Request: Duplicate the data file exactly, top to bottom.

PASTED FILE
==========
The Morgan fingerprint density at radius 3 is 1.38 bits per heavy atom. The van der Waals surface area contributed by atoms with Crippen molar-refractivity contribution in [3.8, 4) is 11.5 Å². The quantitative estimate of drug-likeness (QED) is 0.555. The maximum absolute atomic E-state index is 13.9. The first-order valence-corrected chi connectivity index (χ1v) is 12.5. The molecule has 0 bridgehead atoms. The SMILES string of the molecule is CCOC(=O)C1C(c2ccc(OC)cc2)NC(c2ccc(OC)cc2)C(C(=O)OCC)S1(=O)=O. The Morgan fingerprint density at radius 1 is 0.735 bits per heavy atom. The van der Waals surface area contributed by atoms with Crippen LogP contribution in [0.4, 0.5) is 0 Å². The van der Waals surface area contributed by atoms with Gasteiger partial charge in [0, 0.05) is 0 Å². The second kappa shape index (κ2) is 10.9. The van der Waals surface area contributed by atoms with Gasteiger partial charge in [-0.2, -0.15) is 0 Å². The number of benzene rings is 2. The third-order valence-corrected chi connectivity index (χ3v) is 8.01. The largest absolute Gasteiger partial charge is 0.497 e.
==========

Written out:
The Morgan fingerprint density at radius 3 is 1.38 bits per heavy atom. The van der Waals surface area contributed by atoms with Crippen molar-refractivity contribution in [3.8, 4) is 11.5 Å². The quantitative estimate of drug-likeness (QED) is 0.555. The maximum absolute atomic E-state index is 13.9. The first-order valence-corrected chi connectivity index (χ1v) is 12.5. The molecule has 0 bridgehead atoms. The SMILES string of the molecule is CCOC(=O)C1C(c2ccc(OC)cc2)NC(c2ccc(OC)cc2)C(C(=O)OCC)S1(=O)=O. The Morgan fingerprint density at radius 1 is 0.735 bits per heavy atom. The van der Waals surface area contributed by atoms with Crippen LogP contribution in [0.4, 0.5) is 0 Å². The van der Waals surface area contributed by atoms with Gasteiger partial charge in [0, 0.05) is 0 Å². The second kappa shape index (κ2) is 10.9. The van der Waals surface area contributed by atoms with Gasteiger partial charge in [-0.2, -0.15) is 0 Å². The number of benzene rings is 2. The third-order valence-corrected chi connectivity index (χ3v) is 8.01. The largest absolute Gasteiger partial charge is 0.497 e.